Felix the Cat had his heyday in black-and-white silent cartoons in the 1920s, but that was just the beginning. In Felix the Cat: The Great Comic Book Tails, editor Craig Yoe sketches out Felix's murky beginnings and later popularity, then presents a generous sampling of full-color Felix comics from the 1940s and 1950s.
Yoe starts the book with a brief essay that introduces Felix without bogging the reader down with a lot of detail. Comics historians differ on who actually created Felix, Joe Sullivan or his employee, Otto Messmer, and given the way studios worked at the time, it's hard to know who exactly did what. Indeed, at the beginning of the book, Yoe notes that most of the artwork and stories in the book are by Messmer, and then he points out a few that were identified as being by Joe Oriolo, who drew the Felix comics in the 1940s and 1950s. Most of the comics aren't signed, and one that is --- a newspaper strip from the 1920s --- is credited to Sullivan although Messmer is the actual artist.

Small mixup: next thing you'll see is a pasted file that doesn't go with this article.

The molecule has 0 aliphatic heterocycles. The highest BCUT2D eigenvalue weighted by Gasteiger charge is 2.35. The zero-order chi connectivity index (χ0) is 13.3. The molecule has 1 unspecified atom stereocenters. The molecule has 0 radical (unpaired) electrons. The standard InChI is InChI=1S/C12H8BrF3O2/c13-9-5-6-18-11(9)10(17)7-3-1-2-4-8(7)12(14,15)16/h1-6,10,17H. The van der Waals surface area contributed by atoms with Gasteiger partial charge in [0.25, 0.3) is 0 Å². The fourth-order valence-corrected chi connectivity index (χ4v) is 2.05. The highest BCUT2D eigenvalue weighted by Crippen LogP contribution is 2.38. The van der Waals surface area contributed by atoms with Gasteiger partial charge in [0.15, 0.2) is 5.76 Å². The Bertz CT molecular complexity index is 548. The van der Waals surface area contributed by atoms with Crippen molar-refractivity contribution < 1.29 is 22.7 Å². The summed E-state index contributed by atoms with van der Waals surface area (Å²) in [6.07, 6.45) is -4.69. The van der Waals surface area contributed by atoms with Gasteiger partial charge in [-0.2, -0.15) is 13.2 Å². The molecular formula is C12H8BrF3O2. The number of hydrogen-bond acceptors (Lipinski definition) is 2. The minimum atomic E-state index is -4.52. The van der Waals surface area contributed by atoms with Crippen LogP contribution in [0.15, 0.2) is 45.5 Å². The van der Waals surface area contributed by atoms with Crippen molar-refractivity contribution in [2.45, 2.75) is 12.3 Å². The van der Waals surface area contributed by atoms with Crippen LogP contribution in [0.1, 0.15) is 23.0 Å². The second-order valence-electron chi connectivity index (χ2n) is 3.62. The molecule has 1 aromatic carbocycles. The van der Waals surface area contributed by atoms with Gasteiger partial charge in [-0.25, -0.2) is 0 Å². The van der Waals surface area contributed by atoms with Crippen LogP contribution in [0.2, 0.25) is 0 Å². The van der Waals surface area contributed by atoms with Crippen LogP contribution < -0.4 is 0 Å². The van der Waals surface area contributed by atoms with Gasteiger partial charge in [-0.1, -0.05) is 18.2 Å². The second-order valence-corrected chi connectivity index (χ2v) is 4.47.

This introductory section includes a few remarkable facts about Felix: He was the first cartoon character to be represented by a balloon in the Macy's Thanksgiving Day parade; Charles Lindbergh had a Felix decal on the side of his plane, The Spirit of St. Louis; and Felix was the first cartoon character to be shown on television, although not as a cartoon. When NBC tested the first RCA television camera, in 1928, they used a Felix doll rotating on a turntable for their test image. Yoe includes photographs of this event as well as a fascinating array of early Felix ephemera before launching into the meat of the book, the comics.
All the comics collected here are from the same era, from 1945 to 1954. At this point, Felix has moved pretty far from his Roaring ’20s roots, and like